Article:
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Poetry and prose: Wally Swist’s meditations, and a new murder mystery 

  • Longtime Valley poet Wally Swist has a new collection out, “Evanescence,” that compiles 250 poems from over three decades of his career. GAZETTE FILE PHOTO



Staff Writer
Thursday, July 09, 2020

For over three months, the COVID-19 pandemic has thrown a wrench into much of the art world, with live music, theater and dance performances shut down and most art galleries closed, though some venues are on the cusp of reopening to limited audiences.

But books are still being written, including these two by writers with Valley connections, in particular to Amherst.

“Evanescence: Selected Poems” by Wally Swist (Shanti Arts Publishing)

Wally Swist, a former longtime Amherst resident who now lives in South Hadley, has been writing critically acclaimed poetry for some 35 years. In what he and and his publisher are calling “a watershed collection,” he has compiled 250 of those poems in a new volume, “Evanescence,” that offers meditations on the natural world, spirituality, childhood memories, the pleasure of good food, and more.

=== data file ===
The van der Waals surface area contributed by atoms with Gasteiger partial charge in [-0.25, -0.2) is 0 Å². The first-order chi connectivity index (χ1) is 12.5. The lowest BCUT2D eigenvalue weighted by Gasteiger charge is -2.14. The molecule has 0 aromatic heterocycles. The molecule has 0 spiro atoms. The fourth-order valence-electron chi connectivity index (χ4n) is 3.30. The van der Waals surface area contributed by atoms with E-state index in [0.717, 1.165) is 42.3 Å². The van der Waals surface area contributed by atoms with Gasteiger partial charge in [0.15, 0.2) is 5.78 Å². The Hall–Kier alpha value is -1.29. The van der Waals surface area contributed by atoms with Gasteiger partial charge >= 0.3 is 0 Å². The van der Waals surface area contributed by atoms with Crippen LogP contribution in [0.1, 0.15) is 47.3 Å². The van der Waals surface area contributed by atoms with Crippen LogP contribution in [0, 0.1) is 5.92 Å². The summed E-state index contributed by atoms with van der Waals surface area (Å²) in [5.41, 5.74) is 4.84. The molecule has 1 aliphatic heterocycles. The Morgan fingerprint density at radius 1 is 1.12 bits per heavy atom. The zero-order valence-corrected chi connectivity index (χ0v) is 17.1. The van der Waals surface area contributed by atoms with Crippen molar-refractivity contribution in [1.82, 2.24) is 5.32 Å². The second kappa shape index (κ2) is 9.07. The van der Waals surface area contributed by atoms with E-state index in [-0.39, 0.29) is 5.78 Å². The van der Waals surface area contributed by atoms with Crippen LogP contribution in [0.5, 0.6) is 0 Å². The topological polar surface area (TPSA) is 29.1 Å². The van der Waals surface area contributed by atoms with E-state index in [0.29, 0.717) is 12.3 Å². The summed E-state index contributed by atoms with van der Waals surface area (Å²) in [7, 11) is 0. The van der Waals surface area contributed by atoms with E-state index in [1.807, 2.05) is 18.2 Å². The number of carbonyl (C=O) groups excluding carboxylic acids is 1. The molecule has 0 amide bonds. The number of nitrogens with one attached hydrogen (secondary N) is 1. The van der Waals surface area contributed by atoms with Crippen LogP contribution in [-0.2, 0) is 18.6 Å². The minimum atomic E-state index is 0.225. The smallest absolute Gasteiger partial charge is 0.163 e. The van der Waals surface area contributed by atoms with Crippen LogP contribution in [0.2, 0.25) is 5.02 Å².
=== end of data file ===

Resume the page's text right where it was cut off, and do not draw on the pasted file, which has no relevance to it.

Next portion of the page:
Swist has won particular praise over the years for his evocations of nature and its importance in feeding the human spirit. The late poet Robert Creely once said of Swist’s work, “These poems are a beautifully perceptive reading of both the natural world and ourselves as its necessary testament and witness. If ‘seeing is believing,’ then Wally Swist can make believers of us all.”

The poet has also long made a study of Eastern religions and of Haiku, and that spirit informs early work such as “Tracks of Deer” from his 1991 collection “For the Dance.” This short poem depicts a moonlit night in which the narrator finds an ethereal beauty in a passage through a meadow.

“The last dusk gathers the troughs / and deep wells into its darkness; // the moon assumes its place beside / the silo’s reflection; a cloud of midges // condenses the air above the pond. / Winding paths worn through grass // cross the meadow suffused with lunar light. / I bend down, touch the earth.”